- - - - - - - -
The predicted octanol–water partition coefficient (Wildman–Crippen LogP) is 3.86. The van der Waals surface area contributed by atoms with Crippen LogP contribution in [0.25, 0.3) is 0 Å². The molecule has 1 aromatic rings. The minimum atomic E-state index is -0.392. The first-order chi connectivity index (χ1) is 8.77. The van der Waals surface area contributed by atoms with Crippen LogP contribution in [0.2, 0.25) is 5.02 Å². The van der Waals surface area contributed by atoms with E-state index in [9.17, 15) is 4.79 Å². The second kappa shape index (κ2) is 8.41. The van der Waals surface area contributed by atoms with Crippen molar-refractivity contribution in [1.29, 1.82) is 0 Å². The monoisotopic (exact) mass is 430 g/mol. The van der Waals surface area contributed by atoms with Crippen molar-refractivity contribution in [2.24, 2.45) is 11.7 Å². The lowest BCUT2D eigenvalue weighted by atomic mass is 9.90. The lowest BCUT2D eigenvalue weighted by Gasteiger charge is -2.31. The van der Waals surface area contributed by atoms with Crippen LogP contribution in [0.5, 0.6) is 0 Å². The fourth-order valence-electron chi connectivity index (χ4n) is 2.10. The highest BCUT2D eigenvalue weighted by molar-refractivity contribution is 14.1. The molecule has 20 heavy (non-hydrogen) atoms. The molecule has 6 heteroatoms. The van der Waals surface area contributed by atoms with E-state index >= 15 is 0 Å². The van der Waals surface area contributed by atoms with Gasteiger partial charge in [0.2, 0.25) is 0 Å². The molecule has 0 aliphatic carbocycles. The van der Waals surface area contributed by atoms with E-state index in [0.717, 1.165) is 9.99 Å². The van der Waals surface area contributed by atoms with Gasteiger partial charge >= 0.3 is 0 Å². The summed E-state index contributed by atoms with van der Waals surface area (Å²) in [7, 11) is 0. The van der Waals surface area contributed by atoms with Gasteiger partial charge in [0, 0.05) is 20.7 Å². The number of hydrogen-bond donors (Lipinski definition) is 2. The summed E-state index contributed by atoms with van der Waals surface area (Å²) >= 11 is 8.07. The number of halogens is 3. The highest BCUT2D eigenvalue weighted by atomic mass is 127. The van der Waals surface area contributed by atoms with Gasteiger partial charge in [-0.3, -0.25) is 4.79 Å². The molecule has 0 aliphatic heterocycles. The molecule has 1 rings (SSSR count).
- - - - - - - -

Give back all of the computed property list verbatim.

The predicted octanol–water partition coefficient (Wildman–Crippen LogP) is 3.86. The van der Waals surface area contributed by atoms with Crippen LogP contribution in [0.25, 0.3) is 0 Å². The molecule has 1 aromatic rings. The minimum atomic E-state index is -0.392. The first-order chi connectivity index (χ1) is 8.77. The van der Waals surface area contributed by atoms with Crippen LogP contribution in [0.2, 0.25) is 5.02 Å². The van der Waals surface area contributed by atoms with E-state index in [9.17, 15) is 4.79 Å². The second kappa shape index (κ2) is 8.41. The van der Waals surface area contributed by atoms with Crippen molar-refractivity contribution in [1.29, 1.82) is 0 Å². The monoisotopic (exact) mass is 430 g/mol. The van der Waals surface area contributed by atoms with Crippen molar-refractivity contribution in [2.24, 2.45) is 11.7 Å². The lowest BCUT2D eigenvalue weighted by atomic mass is 9.90. The lowest BCUT2D eigenvalue weighted by Gasteiger charge is -2.31. The van der Waals surface area contributed by atoms with Crippen LogP contribution in [0.5, 0.6) is 0 Å². The fourth-order valence-electron chi connectivity index (χ4n) is 2.10. The highest BCUT2D eigenvalue weighted by molar-refractivity contribution is 14.1. The molecule has 20 heavy (non-hydrogen) atoms. The molecule has 6 heteroatoms. The van der Waals surface area contributed by atoms with E-state index >= 15 is 0 Å². The van der Waals surface area contributed by atoms with Gasteiger partial charge in [0.2, 0.25) is 0 Å². The molecule has 0 aliphatic carbocycles. The van der Waals surface area contributed by atoms with E-state index in [0.717, 1.165) is 9.99 Å². The van der Waals surface area contributed by atoms with Gasteiger partial charge >= 0.3 is 0 Å². The summed E-state index contributed by atoms with van der Waals surface area (Å²) in [7, 11) is 0. The van der Waals surface area contributed by atoms with Gasteiger partial charge in [0, 0.05) is 20.7 Å². The number of hydrogen-bond donors (Lipinski definition) is 2. The summed E-state index contributed by atoms with van der Waals surface area (Å²) >= 11 is 8.07. The number of halogens is 3. The highest BCUT2D eigenvalue weighted by atomic mass is 127. The van der Waals surface area contributed by atoms with Gasteiger partial charge in [-0.3, -0.25) is 4.79 Å². The molecule has 0 aliphatic heterocycles. The molecule has 1 rings (SSSR count).